Title

Pathways to care: duration of untreated psychosis from Karachi, Pakistan.

Document Type

Article

Department

Psychiatry

Abstract

Background: Substantial amount of time is lost before initiation of treatment in Schizophrenia. The delay in treatment is labelled as Duration of Untreated Psychosis (DUP). Most of these estimates come from western countries, where health systems are relatively better developed. There is dearth of information on pathway to care from developing countries. Methods And Results: Patients with ICD-10 based diagnosis of Schizophrenia were enrolled by convenient method of sampling. The pathway to care was explored through a semi-structured questionnaire. Onset, course and symptoms of psychosis were assessed using Interview for the Retrospective Assessment of the Onset of Schizophrenia (IRAOS). Ethical approval of the project was taken from The Aga Khan University, Ethics Review Committee. Of the enrolled 93 subjects, 55 (59%) were males and 38 (41%) were females. In our sample, 1.56 mean (median, 2) attempts were made prior to successful help seeking. The duration of untreated psychosis was 14.8 months (St. Deviation, 29.4). DUP was 16.8 months (St. Deviation, 34.9) for males and 11.8 months (St. Deviation, 18.9) for females. In the pathway to care, psychiatrists featured prominently as initial care providers. In the first attempt at help-seeking, 43% Patients were initially taken to psychiatrists. After the initial consultation, 45% were prescribed psychotropic medication while 7% were hospitalized. Only 9% subjects were given the diagnosis of schizophrenia initially. When participants were inquired about the reasons for delay, 29% reported financial difficulties as the barrier to care. Positive symptoms of psychosis were present in 57% subjects while negative symptoms were present in 30% subjects. There was a statistically significant difference (Chi-square, 7.928, df: 1, Sig 0.005) between DUP and the positive and negative symptoms category. Conclusion: In the absence of well developed primary care health system in Pakistan, majority of Patients present to psychiatrists as a first contact. DUP, as a measurement of help seeking behaviour, tends to be shorter with positive symptoms of Schizophrenia. Substantial amount of time is lost due to non recognition of disease and subsequently, inadequate treatment. Secondary prevention strategies should focus on families, which play an important role in the treatment-seeking process of psychotic Patients.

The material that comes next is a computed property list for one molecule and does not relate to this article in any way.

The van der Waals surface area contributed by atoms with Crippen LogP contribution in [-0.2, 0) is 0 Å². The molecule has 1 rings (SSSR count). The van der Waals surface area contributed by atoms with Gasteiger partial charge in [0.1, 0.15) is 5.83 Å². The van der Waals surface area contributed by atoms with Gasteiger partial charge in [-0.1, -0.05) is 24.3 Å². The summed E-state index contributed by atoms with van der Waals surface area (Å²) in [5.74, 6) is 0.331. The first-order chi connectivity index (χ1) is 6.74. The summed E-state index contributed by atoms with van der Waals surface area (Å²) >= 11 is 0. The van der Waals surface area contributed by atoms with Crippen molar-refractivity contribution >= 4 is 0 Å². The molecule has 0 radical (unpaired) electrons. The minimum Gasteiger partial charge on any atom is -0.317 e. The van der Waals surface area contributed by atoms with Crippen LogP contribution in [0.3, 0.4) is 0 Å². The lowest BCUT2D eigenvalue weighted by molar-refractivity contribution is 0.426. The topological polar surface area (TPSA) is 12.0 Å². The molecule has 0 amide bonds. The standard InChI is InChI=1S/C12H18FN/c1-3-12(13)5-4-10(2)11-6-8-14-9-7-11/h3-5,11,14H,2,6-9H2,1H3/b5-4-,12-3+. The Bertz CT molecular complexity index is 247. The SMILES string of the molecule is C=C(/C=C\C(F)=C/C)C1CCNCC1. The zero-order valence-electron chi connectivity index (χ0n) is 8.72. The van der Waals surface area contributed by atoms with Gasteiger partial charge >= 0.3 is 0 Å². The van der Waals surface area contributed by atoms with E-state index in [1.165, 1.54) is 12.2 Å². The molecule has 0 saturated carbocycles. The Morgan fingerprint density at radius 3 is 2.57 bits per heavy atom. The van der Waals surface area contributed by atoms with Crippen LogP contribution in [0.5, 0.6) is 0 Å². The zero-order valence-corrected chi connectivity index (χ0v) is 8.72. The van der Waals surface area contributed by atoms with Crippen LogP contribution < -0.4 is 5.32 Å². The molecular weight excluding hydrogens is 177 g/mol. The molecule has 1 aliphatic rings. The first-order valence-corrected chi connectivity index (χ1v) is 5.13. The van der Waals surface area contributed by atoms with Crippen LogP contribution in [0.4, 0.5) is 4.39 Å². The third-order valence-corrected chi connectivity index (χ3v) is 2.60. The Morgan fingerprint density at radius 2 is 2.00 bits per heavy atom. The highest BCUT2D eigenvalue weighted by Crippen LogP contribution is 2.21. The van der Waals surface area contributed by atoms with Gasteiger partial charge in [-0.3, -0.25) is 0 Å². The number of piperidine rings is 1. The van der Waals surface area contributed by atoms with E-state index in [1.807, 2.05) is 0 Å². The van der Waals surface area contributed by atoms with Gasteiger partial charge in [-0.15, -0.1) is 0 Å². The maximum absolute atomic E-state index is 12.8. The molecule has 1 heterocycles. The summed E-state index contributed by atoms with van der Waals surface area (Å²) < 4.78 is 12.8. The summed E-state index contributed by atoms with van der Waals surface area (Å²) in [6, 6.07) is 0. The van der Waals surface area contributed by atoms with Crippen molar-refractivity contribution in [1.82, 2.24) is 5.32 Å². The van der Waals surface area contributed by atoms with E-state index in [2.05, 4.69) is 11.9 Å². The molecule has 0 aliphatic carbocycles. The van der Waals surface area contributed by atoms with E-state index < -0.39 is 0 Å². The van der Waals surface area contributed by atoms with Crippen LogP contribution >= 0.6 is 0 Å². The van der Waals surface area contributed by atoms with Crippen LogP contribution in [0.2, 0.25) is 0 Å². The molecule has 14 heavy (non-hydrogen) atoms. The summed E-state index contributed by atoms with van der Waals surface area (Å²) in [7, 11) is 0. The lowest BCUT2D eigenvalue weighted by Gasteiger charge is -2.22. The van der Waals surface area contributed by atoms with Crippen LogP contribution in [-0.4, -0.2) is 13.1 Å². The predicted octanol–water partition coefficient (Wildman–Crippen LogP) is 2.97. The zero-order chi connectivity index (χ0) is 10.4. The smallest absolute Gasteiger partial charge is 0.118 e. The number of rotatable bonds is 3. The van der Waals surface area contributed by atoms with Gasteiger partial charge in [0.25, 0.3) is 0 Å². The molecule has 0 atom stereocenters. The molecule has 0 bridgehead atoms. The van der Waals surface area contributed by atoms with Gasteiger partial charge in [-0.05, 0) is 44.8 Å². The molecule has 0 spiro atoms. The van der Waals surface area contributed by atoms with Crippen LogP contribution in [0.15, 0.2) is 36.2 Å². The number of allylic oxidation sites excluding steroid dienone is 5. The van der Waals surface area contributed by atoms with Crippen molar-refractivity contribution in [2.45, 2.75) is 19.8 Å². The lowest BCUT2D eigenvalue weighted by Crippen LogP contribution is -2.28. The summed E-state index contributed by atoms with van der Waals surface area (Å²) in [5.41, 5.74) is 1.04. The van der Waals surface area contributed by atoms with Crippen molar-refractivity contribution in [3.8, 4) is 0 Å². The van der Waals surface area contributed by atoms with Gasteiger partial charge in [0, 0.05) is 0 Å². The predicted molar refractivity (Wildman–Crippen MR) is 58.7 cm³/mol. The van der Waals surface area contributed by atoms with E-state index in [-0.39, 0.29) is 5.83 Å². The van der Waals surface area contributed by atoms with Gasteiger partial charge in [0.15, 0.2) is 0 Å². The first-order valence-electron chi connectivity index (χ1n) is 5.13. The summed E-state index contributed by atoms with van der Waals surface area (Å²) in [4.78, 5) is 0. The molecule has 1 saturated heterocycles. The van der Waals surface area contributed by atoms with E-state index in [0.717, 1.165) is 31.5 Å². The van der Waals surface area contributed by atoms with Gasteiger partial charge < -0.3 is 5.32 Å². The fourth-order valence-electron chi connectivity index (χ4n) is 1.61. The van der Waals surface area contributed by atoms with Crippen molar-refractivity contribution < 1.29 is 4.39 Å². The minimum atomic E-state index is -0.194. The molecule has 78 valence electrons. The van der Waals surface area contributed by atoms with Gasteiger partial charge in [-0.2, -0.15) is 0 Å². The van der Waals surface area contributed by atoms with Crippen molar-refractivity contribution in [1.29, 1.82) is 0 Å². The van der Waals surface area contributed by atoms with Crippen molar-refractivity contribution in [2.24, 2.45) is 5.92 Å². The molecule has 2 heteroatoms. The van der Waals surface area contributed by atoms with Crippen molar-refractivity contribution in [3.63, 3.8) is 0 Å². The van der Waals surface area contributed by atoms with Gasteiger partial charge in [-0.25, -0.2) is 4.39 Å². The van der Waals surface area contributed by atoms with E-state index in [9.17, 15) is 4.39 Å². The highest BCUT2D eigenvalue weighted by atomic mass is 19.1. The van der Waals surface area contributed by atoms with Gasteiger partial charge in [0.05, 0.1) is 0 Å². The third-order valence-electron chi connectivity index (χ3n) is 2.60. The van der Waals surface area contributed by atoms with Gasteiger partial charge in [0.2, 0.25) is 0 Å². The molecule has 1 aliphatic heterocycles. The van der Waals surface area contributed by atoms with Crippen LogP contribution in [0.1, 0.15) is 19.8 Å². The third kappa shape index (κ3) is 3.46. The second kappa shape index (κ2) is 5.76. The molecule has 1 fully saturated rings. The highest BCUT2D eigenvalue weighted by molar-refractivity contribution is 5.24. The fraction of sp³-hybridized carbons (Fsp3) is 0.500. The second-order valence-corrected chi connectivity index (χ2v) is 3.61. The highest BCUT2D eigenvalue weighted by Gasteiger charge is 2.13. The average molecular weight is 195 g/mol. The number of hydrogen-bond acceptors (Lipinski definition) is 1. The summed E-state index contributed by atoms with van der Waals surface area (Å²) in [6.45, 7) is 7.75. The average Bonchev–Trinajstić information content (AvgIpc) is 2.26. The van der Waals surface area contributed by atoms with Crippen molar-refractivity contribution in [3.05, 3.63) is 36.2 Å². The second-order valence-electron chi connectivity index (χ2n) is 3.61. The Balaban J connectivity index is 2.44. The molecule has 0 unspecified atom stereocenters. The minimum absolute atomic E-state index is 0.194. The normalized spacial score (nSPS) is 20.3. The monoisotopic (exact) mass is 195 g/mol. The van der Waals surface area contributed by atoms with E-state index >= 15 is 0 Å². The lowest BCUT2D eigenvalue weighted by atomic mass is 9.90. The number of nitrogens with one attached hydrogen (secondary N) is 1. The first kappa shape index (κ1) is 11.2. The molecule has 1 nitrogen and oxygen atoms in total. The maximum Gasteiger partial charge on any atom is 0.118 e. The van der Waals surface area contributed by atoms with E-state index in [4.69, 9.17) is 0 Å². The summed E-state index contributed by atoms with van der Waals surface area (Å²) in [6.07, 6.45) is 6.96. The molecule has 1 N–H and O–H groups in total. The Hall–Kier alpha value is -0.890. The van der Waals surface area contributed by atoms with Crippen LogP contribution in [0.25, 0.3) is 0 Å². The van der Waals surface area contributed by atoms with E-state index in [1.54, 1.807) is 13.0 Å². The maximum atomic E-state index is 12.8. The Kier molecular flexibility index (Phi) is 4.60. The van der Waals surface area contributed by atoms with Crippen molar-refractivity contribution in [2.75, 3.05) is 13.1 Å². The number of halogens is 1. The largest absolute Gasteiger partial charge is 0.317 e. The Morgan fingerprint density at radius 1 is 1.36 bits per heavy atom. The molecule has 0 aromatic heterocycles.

Publication

Plos One